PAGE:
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Leskean Cabinet facts for kids

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The Leskean Cabinet is an 18th-century mineral and natural history collection conserved in the Natural History Museum in Dublin. It is a cabinet of mineralogy which was assembled by Nathaniel Gottfried Leske.



Early in 1792 a committee of the Royal Dublin Society was appointed to bid for the purchase of the cabinet of mineralogy assembled by Nathaniel Gottfried Leske and known as the Leskean Cabinet, then for sale. A sum of £1200 was voted for this purpose, but the total cost was about £1250. 1 On 8 November 1792 Dr. Richard Kirwan, who had negotiated the purchase of this cabinet, reported that it was then lodged at the Society’s warehouse at Poolbeg Street, then at Hawkins Street. Also curated there were the Society’s collections of art, archaeology, zoological and botanical specimens.

The collection

After Leske’s death in 1786 his collection was systematically revised and described by Dietrich Ludwig Gustav Karsten in 1789. Richard Kirwan made further revisions in the 1790s.

The collection of 7331 mineral specimens was divided into five separate parts : —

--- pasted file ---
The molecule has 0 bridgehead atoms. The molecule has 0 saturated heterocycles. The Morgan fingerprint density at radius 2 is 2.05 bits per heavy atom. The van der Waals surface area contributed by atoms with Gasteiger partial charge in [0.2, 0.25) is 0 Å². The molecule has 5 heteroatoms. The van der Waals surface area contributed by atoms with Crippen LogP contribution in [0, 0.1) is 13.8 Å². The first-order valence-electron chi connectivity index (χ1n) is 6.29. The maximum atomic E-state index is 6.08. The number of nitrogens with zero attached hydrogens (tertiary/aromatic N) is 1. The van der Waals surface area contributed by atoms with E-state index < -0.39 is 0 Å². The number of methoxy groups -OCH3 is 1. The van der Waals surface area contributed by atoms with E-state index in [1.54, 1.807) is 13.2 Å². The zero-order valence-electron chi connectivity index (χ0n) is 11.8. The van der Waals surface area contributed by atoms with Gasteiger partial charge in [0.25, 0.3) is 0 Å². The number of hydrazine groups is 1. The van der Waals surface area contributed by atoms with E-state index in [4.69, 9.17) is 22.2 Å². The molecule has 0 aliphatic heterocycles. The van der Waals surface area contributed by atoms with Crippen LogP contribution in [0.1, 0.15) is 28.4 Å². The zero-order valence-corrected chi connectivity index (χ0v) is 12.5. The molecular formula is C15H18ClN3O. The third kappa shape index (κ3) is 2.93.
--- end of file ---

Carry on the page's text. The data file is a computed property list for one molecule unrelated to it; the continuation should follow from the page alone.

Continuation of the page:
1. External character of minerals.

2. Classification of minerals.

3. Earth's internal structure (or geological).

4. Mineralogical geography.

5. Economical mineralogy.

In addition the collection contained zoological specimens including many type specimens from the collection of Johann Friedrich Gmelin

In 1795 William Higgins was made professor of chemistry and mineralogy to the Dublin Society and the Leskean cabinet was placed under his care. It was open to students, and rules regulating admission were printed. A chemical laboratory was established, and Higgins was instructed to make experiments.

Public exhibition

Part of the collection was on display along with additions in the Museum of the Dublin Society. The display was described in Wright's Historical Guide to the City of Dublin thus:- "Second Room. Here the animal kingdom is displayed, arranged in six classes. 1. Mammalia. 2. Aves. 3. Amphibia. 4. Pisces. 5. Insectae. 6. Vermes. Here is a great variety of shells, butterflies and beetles, and of the most beautiful species. The Fifth Room contains the remaining, or geological part of the original Leskean collection."

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